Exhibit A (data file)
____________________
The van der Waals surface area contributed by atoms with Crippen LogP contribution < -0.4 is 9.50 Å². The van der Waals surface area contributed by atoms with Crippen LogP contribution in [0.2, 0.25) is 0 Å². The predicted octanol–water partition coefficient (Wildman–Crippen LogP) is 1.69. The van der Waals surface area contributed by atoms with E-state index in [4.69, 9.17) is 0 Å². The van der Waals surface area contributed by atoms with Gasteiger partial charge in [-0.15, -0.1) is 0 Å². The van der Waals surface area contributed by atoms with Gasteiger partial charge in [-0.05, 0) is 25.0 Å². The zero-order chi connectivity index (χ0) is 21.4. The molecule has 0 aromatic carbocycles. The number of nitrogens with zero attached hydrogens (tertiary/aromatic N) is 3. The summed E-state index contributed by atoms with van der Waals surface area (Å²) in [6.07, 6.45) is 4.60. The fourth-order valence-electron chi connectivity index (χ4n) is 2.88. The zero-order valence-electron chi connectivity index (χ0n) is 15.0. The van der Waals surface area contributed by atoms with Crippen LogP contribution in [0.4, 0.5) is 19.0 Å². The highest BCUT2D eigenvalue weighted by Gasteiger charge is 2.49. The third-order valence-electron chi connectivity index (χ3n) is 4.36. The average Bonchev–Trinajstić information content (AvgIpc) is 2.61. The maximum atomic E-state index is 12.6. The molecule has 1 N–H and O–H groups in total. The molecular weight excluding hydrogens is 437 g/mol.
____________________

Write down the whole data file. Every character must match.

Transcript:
The van der Waals surface area contributed by atoms with Crippen LogP contribution < -0.4 is 9.50 Å². The van der Waals surface area contributed by atoms with Crippen LogP contribution in [0.2, 0.25) is 0 Å². The predicted octanol–water partition coefficient (Wildman–Crippen LogP) is 1.69. The van der Waals surface area contributed by atoms with E-state index in [4.69, 9.17) is 0 Å². The van der Waals surface area contributed by atoms with Gasteiger partial charge in [-0.15, -0.1) is 0 Å². The van der Waals surface area contributed by atoms with Gasteiger partial charge in [-0.05, 0) is 25.0 Å². The zero-order chi connectivity index (χ0) is 21.4. The molecule has 0 aromatic carbocycles. The number of nitrogens with zero attached hydrogens (tertiary/aromatic N) is 3. The summed E-state index contributed by atoms with van der Waals surface area (Å²) in [6.07, 6.45) is 4.60. The fourth-order valence-electron chi connectivity index (χ4n) is 2.88. The zero-order valence-electron chi connectivity index (χ0n) is 15.0. The van der Waals surface area contributed by atoms with Crippen LogP contribution in [0.4, 0.5) is 19.0 Å². The highest BCUT2D eigenvalue weighted by Gasteiger charge is 2.49. The third-order valence-electron chi connectivity index (χ3n) is 4.36. The average Bonchev–Trinajstić information content (AvgIpc) is 2.61. The maximum atomic E-state index is 12.6. The molecule has 1 N–H and O–H groups in total. The molecular weight excluding hydrogens is 437 g/mol.